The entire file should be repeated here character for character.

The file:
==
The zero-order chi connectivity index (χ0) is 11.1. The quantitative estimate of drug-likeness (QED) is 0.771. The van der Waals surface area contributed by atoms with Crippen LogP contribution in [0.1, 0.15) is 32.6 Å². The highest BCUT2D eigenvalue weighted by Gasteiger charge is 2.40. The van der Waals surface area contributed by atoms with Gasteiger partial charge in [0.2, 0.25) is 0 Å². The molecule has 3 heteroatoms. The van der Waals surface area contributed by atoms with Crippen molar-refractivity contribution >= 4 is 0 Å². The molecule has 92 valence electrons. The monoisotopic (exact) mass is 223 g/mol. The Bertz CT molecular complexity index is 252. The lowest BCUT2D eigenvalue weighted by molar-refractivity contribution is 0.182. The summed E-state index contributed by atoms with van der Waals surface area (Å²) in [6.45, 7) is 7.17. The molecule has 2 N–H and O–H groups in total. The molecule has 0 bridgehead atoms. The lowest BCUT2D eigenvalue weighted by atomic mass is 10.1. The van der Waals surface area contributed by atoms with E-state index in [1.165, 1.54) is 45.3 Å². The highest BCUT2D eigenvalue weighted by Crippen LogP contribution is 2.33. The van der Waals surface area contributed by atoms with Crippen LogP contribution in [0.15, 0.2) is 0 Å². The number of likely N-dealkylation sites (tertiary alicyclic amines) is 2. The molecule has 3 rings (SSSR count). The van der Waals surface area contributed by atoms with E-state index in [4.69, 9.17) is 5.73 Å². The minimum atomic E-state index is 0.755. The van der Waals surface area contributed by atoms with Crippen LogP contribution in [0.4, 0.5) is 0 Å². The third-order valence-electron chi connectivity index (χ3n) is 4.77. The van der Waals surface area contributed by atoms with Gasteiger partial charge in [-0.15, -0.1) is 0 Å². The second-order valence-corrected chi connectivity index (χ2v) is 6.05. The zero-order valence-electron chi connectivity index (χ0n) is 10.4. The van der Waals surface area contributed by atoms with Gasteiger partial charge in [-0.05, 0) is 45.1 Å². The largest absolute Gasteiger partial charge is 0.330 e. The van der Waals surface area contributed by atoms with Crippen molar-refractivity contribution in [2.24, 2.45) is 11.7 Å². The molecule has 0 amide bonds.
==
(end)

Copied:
The zero-order chi connectivity index (χ0) is 11.1. The quantitative estimate of drug-likeness (QED) is 0.771. The van der Waals surface area contributed by atoms with Crippen LogP contribution in [0.1, 0.15) is 32.6 Å². The highest BCUT2D eigenvalue weighted by Gasteiger charge is 2.40. The van der Waals surface area contributed by atoms with Gasteiger partial charge in [0.2, 0.25) is 0 Å². The molecule has 3 heteroatoms. The van der Waals surface area contributed by atoms with Crippen molar-refractivity contribution >= 4 is 0 Å². The molecule has 92 valence electrons. The monoisotopic (exact) mass is 223 g/mol. The Bertz CT molecular complexity index is 252. The lowest BCUT2D eigenvalue weighted by molar-refractivity contribution is 0.182. The summed E-state index contributed by atoms with van der Waals surface area (Å²) in [6.45, 7) is 7.17. The molecule has 2 N–H and O–H groups in total. The molecule has 0 bridgehead atoms. The lowest BCUT2D eigenvalue weighted by atomic mass is 10.1. The van der Waals surface area contributed by atoms with E-state index in [1.165, 1.54) is 45.3 Å². The highest BCUT2D eigenvalue weighted by Crippen LogP contribution is 2.33. The van der Waals surface area contributed by atoms with Crippen LogP contribution in [0.15, 0.2) is 0 Å². The number of likely N-dealkylation sites (tertiary alicyclic amines) is 2. The molecule has 3 rings (SSSR count). The van der Waals surface area contributed by atoms with E-state index in [4.69, 9.17) is 5.73 Å². The minimum atomic E-state index is 0.755. The van der Waals surface area contributed by atoms with Crippen LogP contribution in [0.4, 0.5) is 0 Å². The third-order valence-electron chi connectivity index (χ3n) is 4.77. The van der Waals surface area contributed by atoms with Gasteiger partial charge in [-0.15, -0.1) is 0 Å². The second-order valence-corrected chi connectivity index (χ2v) is 6.05. The zero-order valence-electron chi connectivity index (χ0n) is 10.4. The van der Waals surface area contributed by atoms with Gasteiger partial charge in [-0.05, 0) is 45.1 Å². The largest absolute Gasteiger partial charge is 0.330 e. The van der Waals surface area contributed by atoms with Crippen molar-refractivity contribution in [2.24, 2.45) is 11.7 Å². The molecule has 0 amide bonds.